Ugly TV Realities And How They Crippled FlashForward

Republibot 3.0
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[NOTE: This story first ran on July 28th owing to bad planning on my part. I've put it back where it was supposed to be all along. Sorry.]

I was talking to a friend about FlashForward, and the crazy rapidfire way it aggressively sabotaged its own attempts at generating plot tension. My friend suggested that maybe they thought the audience couldn't understand the whole "Fate vs. Free Will" thing, and they were dumbing it down for the audience. That gave me pause, and I thought about it for a bit.

Ultimately, I don't think they were really dumbing it down (Though there's some dumb stuff in there. When the little hobbit guy explains quantum mechanics to that chick on the train in an early episode, that's totally not how it works. I mean, TV is *always* kinda' dumb), I think it's got to do with weird, unpredictable times in the TV industry.

Most TV shows have a season of 22 episodes. A new show generally starts out with an order of 13 episodes, and then if it's found an audience prior to the end of those, the network picks up "The Back Nine." The optimal length of a television series, btw, is 5 years and 110 episodes. Any less and you have a hard time syndicating it, so you don't get any long term money back on your initial investment. Any longer than that, and you're producing more than you need for syndication, thereby diminishing your returns. There's lots of exceptions - the Simpsons are up to 21 years and counting, Stargate SG:1 ran for 10 years - but everyone's shooting for five.

When we were kids, with only three networks, there were basically only 75 to 85 shows running at any given time. It wasn't too competetive, and basically any show that finished out the initial 13 in the top third of the ratings (IE the top 25 shows running at the time) got picked up for the back 9. Generally, if you finished out the season in the top 25, you came back for another year.

Now, with four broadcast networks, pay cable, a dozen high-budget cable networks (USA kicks ass!), and skillions of lesser channels, the ratings are spread over a vastly broader range of shows. So in the old days it was no problem at all for, say, Magnum, PI to pull in ten or fifteen million viewers, but now if you get three or four million viewers on a network show it's considered a massive hit. Cable shows are considered big hits if they get 2 million viewers. Added to which, most people just want to watch naked hot chicks kissing anyway: the "Battlestar Galactica Effect."

So you've got to lure people in with sex and violence and high production values and increasingly risque humor because it's really super-competetive, super-expensive, and if a show doesn't find an audience in that first 13, it's dead. Sometimes you don't even get that far. NBC was signing shows for SIX episodes for a bit. Don't find an audience in a month and a half? B'bye!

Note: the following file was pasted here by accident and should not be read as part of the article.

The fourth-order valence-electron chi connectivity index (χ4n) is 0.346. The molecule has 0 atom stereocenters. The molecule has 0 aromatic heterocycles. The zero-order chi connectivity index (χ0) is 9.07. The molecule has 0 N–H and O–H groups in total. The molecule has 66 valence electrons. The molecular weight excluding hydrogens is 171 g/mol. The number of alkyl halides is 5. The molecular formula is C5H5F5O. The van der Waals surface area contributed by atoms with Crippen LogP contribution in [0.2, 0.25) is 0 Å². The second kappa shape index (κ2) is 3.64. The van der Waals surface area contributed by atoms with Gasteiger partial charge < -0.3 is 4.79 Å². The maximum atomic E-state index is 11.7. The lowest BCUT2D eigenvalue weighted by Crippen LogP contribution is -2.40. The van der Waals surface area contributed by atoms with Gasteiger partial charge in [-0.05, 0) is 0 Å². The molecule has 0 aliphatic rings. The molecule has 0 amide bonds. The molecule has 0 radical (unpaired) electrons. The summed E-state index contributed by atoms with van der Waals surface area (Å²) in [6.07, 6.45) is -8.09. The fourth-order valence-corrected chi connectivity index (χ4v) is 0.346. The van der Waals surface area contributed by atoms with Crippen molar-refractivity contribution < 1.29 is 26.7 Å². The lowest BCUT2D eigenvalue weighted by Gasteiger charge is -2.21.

So everyone's running scared, and you get a show like "Kings" that cost $4 million an episode, and was dead in 13 weeks. That's a lot of money for a studio to eat, and that show will *never* be syndicated. For 'orphan' shows like these, DVD sales are the only salvation, and everyone's noticed that these kinds of things sell way better if there's an actual conclusion to the story, a last chapter of some sort. Otherwise, why would people be interested in getting involved in a fragmentary, unresolved story? I mean, nobody reads "The Canterbury Tales" for fun...

Thus open-ended dead shows like "Crusade" don't sell particularly well, while shows with at least a token, rushed ending like the second season of "Dollhouse" do way better. "Defying Gravity" didn't tell the whole story they'd intended to tell, but at least they finished the first chapter.

So there's a real drive to have the story be arc-driven and resolve some significant part of itself in 13 episodes.

Lost was a fluke, everyone loved it, it got high ratings, and ABC signed it to a several-years contract early on, a nearly unheard-of luxury (Though, again, common when we were kids). Everyone wanted to have the next Lost - Surface, Invasion, Flash Forward - they've all tried to crack that market, but they lack Lost's broad crossover appeal (Most folks didn't even realize it was an SF show until the fifth season) Still, they keep trying. "Surface" and "Invasion" had no resolution, they just stopped, and even though they were well-told shows, no one gives a crap. They don't sell on DVD, they'll never be syndicated, that's about $66 million per show that the studios have to eat.

So what I think happened with Flash Forward was that they wanted to tell a complex, involving story, but they realized they had no gurantees of a second season, so they were torn between creating a five-year epic, and having a reasonably solid ending for DVD sales if things didn't go well. As a result, they were setting up mysteries that should have lingered for weeks, months, or years, and resolving them at a breakneck pace, desparate not to tax their audience's patience like Lost did, but still trying to hook us with cliffhangery questions. They failed, I think. I'm sure there's a happy median, but not only could they not find the line, I'm not even sure they were aware there was one. I don't think they were conciously dumbing it down, I just think they were trying to rush through two things at once, and it never quite worked. And then when the ratings tanked, they panicked and it got even worse.

So in the end In the end, they didn't manage to do either a solid ending or a setup for a longer series terribly well. I think that was the problem.

Plus, it was a Brannon Braga show, and he mostly sucks.

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